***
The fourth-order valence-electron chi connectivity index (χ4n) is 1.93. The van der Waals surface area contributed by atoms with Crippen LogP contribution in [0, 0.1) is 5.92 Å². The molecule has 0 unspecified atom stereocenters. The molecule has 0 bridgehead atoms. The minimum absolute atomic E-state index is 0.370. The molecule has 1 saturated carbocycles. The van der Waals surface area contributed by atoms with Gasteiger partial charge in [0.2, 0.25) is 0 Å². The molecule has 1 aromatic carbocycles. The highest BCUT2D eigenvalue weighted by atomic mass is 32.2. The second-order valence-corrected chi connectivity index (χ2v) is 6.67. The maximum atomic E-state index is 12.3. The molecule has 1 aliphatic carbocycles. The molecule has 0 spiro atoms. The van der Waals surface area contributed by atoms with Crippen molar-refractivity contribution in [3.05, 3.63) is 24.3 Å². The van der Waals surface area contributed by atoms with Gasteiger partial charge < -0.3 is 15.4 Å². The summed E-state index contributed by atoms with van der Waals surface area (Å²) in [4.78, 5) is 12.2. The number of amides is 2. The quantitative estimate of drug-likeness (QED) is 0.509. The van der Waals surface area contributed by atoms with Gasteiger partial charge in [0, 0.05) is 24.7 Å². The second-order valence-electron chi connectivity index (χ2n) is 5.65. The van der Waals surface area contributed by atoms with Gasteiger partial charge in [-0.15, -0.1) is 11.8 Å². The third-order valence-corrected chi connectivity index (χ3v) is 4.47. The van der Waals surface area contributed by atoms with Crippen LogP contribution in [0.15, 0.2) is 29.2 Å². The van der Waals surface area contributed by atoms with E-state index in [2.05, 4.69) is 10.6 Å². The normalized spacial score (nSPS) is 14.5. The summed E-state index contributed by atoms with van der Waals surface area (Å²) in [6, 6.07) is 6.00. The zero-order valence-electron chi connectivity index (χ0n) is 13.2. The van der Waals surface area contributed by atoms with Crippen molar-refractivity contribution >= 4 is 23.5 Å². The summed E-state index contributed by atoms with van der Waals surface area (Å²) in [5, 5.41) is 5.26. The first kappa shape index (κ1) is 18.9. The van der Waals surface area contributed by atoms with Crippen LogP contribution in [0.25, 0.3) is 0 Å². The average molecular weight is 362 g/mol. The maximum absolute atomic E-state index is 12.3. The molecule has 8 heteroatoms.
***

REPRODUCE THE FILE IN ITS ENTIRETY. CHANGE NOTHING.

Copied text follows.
The fourth-order valence-electron chi connectivity index (χ4n) is 1.93. The van der Waals surface area contributed by atoms with Crippen LogP contribution in [0, 0.1) is 5.92 Å². The molecule has 0 unspecified atom stereocenters. The molecule has 0 bridgehead atoms. The minimum absolute atomic E-state index is 0.370. The molecule has 1 saturated carbocycles. The van der Waals surface area contributed by atoms with Gasteiger partial charge in [0.2, 0.25) is 0 Å². The molecule has 1 aromatic carbocycles. The highest BCUT2D eigenvalue weighted by atomic mass is 32.2. The second-order valence-corrected chi connectivity index (χ2v) is 6.67. The maximum atomic E-state index is 12.3. The molecule has 1 aliphatic carbocycles. The molecule has 0 spiro atoms. The van der Waals surface area contributed by atoms with Crippen molar-refractivity contribution in [3.05, 3.63) is 24.3 Å². The van der Waals surface area contributed by atoms with Gasteiger partial charge < -0.3 is 15.4 Å². The summed E-state index contributed by atoms with van der Waals surface area (Å²) in [4.78, 5) is 12.2. The number of amides is 2. The quantitative estimate of drug-likeness (QED) is 0.509. The van der Waals surface area contributed by atoms with Gasteiger partial charge in [0, 0.05) is 24.7 Å². The second-order valence-electron chi connectivity index (χ2n) is 5.65. The van der Waals surface area contributed by atoms with Gasteiger partial charge in [-0.15, -0.1) is 11.8 Å². The third-order valence-corrected chi connectivity index (χ3v) is 4.47. The van der Waals surface area contributed by atoms with Crippen LogP contribution in [0.15, 0.2) is 29.2 Å². The van der Waals surface area contributed by atoms with E-state index in [2.05, 4.69) is 10.6 Å². The normalized spacial score (nSPS) is 14.5. The summed E-state index contributed by atoms with van der Waals surface area (Å²) in [6, 6.07) is 6.00. The zero-order valence-electron chi connectivity index (χ0n) is 13.2. The van der Waals surface area contributed by atoms with Crippen molar-refractivity contribution >= 4 is 23.5 Å². The summed E-state index contributed by atoms with van der Waals surface area (Å²) in [5, 5.41) is 5.26. The first kappa shape index (κ1) is 18.9. The van der Waals surface area contributed by atoms with Crippen LogP contribution in [0.25, 0.3) is 0 Å². The average molecular weight is 362 g/mol. The maximum absolute atomic E-state index is 12.3. The molecule has 8 heteroatoms.